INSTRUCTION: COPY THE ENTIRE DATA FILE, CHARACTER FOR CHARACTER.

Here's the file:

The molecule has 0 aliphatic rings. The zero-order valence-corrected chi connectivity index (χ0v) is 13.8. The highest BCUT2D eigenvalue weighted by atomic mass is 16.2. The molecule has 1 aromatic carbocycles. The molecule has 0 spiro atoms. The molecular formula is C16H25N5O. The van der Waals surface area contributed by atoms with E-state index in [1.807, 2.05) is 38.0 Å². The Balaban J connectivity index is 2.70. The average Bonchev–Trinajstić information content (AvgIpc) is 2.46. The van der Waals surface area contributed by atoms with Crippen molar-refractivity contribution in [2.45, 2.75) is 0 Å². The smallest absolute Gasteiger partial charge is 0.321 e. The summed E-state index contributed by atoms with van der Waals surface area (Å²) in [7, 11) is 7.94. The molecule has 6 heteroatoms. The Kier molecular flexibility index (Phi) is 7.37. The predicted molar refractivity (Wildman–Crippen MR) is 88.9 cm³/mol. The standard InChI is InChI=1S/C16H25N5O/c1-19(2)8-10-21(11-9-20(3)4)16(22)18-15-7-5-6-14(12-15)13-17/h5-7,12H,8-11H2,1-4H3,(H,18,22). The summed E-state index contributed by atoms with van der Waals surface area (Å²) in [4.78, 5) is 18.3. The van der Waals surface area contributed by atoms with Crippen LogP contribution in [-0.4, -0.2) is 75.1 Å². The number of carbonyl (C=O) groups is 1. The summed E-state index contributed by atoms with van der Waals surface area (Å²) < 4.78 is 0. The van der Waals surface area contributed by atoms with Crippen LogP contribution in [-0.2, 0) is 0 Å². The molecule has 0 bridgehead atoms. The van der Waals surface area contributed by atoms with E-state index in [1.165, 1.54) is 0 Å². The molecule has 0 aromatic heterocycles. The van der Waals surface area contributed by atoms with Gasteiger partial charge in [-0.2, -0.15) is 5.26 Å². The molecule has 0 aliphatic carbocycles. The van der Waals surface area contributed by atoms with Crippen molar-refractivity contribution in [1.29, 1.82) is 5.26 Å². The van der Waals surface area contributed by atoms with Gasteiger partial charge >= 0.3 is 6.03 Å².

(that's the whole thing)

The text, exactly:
The molecule has 0 aliphatic rings. The zero-order valence-corrected chi connectivity index (χ0v) is 13.8. The highest BCUT2D eigenvalue weighted by atomic mass is 16.2. The molecule has 1 aromatic carbocycles. The molecule has 0 spiro atoms. The molecular formula is C16H25N5O. The van der Waals surface area contributed by atoms with E-state index in [1.807, 2.05) is 38.0 Å². The Balaban J connectivity index is 2.70. The average Bonchev–Trinajstić information content (AvgIpc) is 2.46. The van der Waals surface area contributed by atoms with Crippen molar-refractivity contribution in [2.45, 2.75) is 0 Å². The smallest absolute Gasteiger partial charge is 0.321 e. The summed E-state index contributed by atoms with van der Waals surface area (Å²) in [7, 11) is 7.94. The molecule has 6 heteroatoms. The Kier molecular flexibility index (Phi) is 7.37. The predicted molar refractivity (Wildman–Crippen MR) is 88.9 cm³/mol. The standard InChI is InChI=1S/C16H25N5O/c1-19(2)8-10-21(11-9-20(3)4)16(22)18-15-7-5-6-14(12-15)13-17/h5-7,12H,8-11H2,1-4H3,(H,18,22). The summed E-state index contributed by atoms with van der Waals surface area (Å²) in [4.78, 5) is 18.3. The van der Waals surface area contributed by atoms with Crippen LogP contribution in [-0.4, -0.2) is 75.1 Å². The number of carbonyl (C=O) groups is 1. The summed E-state index contributed by atoms with van der Waals surface area (Å²) < 4.78 is 0. The van der Waals surface area contributed by atoms with Crippen LogP contribution in [-0.2, 0) is 0 Å². The molecule has 0 bridgehead atoms. The van der Waals surface area contributed by atoms with E-state index in [1.165, 1.54) is 0 Å². The molecule has 0 aromatic heterocycles. The van der Waals surface area contributed by atoms with Gasteiger partial charge in [-0.2, -0.15) is 5.26 Å². The molecule has 0 aliphatic carbocycles. The van der Waals surface area contributed by atoms with Crippen molar-refractivity contribution in [1.29, 1.82) is 5.26 Å². The van der Waals surface area contributed by atoms with Gasteiger partial charge >= 0.3 is 6.03 Å².